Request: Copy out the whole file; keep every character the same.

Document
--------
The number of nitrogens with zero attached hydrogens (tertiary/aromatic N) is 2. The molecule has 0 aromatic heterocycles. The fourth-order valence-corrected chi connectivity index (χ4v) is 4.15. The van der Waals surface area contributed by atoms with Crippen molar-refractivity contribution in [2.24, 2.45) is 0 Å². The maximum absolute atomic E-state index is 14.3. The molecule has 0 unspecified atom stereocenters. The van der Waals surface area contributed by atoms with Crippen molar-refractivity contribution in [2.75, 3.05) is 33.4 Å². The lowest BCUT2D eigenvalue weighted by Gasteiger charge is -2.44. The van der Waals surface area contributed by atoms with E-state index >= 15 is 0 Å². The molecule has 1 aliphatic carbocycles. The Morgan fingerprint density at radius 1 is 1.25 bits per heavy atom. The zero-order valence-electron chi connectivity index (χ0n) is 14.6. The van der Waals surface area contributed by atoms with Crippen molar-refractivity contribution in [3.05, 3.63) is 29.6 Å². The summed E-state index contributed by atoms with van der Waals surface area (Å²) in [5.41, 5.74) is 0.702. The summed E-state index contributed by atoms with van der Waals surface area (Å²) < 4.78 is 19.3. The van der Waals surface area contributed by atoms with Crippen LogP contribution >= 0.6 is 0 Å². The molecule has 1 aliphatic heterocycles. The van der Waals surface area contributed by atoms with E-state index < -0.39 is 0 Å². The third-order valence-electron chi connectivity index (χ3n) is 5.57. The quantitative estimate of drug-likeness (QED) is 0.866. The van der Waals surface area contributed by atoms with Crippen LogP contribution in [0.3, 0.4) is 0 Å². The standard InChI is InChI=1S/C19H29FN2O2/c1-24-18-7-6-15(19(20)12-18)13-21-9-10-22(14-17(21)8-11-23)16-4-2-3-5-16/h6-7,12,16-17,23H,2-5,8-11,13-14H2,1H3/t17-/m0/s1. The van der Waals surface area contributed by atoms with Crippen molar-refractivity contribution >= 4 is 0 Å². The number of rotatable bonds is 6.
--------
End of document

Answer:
The number of nitrogens with zero attached hydrogens (tertiary/aromatic N) is 2. The molecule has 0 aromatic heterocycles. The fourth-order valence-corrected chi connectivity index (χ4v) is 4.15. The van der Waals surface area contributed by atoms with Crippen molar-refractivity contribution in [2.24, 2.45) is 0 Å². The maximum absolute atomic E-state index is 14.3. The molecule has 0 unspecified atom stereocenters. The van der Waals surface area contributed by atoms with Crippen molar-refractivity contribution in [2.75, 3.05) is 33.4 Å². The lowest BCUT2D eigenvalue weighted by Gasteiger charge is -2.44. The van der Waals surface area contributed by atoms with E-state index >= 15 is 0 Å². The molecule has 1 aliphatic carbocycles. The Morgan fingerprint density at radius 1 is 1.25 bits per heavy atom. The zero-order valence-electron chi connectivity index (χ0n) is 14.6. The van der Waals surface area contributed by atoms with Crippen molar-refractivity contribution in [3.05, 3.63) is 29.6 Å². The summed E-state index contributed by atoms with van der Waals surface area (Å²) in [5.41, 5.74) is 0.702. The summed E-state index contributed by atoms with van der Waals surface area (Å²) < 4.78 is 19.3. The van der Waals surface area contributed by atoms with Crippen LogP contribution >= 0.6 is 0 Å². The molecule has 1 aliphatic heterocycles. The van der Waals surface area contributed by atoms with E-state index < -0.39 is 0 Å². The third-order valence-electron chi connectivity index (χ3n) is 5.57. The quantitative estimate of drug-likeness (QED) is 0.866. The van der Waals surface area contributed by atoms with Crippen LogP contribution in [0.3, 0.4) is 0 Å². The standard InChI is InChI=1S/C19H29FN2O2/c1-24-18-7-6-15(19(20)12-18)13-21-9-10-22(14-17(21)8-11-23)16-4-2-3-5-16/h6-7,12,16-17,23H,2-5,8-11,13-14H2,1H3/t17-/m0/s1. The van der Waals surface area contributed by atoms with Crippen molar-refractivity contribution >= 4 is 0 Å². The number of rotatable bonds is 6.